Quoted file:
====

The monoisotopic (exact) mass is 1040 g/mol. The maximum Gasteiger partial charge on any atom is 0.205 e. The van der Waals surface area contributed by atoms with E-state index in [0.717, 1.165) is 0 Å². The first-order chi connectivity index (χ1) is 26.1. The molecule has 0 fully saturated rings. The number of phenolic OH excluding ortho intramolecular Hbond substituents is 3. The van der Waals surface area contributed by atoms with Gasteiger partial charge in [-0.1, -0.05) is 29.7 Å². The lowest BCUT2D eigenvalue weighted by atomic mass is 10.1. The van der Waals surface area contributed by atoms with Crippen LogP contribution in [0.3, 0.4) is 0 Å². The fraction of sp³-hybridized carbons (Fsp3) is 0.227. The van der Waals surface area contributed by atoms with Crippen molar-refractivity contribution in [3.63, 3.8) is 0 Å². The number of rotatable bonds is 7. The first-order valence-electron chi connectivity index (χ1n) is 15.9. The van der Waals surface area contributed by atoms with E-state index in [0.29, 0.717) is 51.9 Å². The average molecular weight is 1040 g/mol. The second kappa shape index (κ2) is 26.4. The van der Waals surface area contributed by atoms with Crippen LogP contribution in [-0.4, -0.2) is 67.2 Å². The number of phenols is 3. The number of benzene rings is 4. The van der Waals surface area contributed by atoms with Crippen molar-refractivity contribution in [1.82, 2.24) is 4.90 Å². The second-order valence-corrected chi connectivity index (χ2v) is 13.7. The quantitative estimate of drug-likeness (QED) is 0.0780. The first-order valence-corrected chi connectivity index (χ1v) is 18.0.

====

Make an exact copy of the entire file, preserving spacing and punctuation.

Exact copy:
The monoisotopic (exact) mass is 1040 g/mol. The maximum Gasteiger partial charge on any atom is 0.205 e. The van der Waals surface area contributed by atoms with E-state index in [0.717, 1.165) is 0 Å². The first-order chi connectivity index (χ1) is 26.1. The molecule has 0 fully saturated rings. The number of phenolic OH excluding ortho intramolecular Hbond substituents is 3. The van der Waals surface area contributed by atoms with Gasteiger partial charge in [-0.1, -0.05) is 29.7 Å². The lowest BCUT2D eigenvalue weighted by atomic mass is 10.1. The van der Waals surface area contributed by atoms with Crippen LogP contribution in [0.3, 0.4) is 0 Å². The fraction of sp³-hybridized carbons (Fsp3) is 0.227. The van der Waals surface area contributed by atoms with Crippen molar-refractivity contribution in [3.63, 3.8) is 0 Å². The number of rotatable bonds is 7. The first-order valence-electron chi connectivity index (χ1n) is 15.9. The van der Waals surface area contributed by atoms with E-state index in [0.29, 0.717) is 51.9 Å². The average molecular weight is 1040 g/mol. The second kappa shape index (κ2) is 26.4. The van der Waals surface area contributed by atoms with Crippen LogP contribution in [-0.4, -0.2) is 67.2 Å². The number of phenols is 3. The number of benzene rings is 4. The van der Waals surface area contributed by atoms with Crippen molar-refractivity contribution in [1.82, 2.24) is 4.90 Å². The second-order valence-corrected chi connectivity index (χ2v) is 13.7. The quantitative estimate of drug-likeness (QED) is 0.0780. The first-order valence-corrected chi connectivity index (χ1v) is 18.0.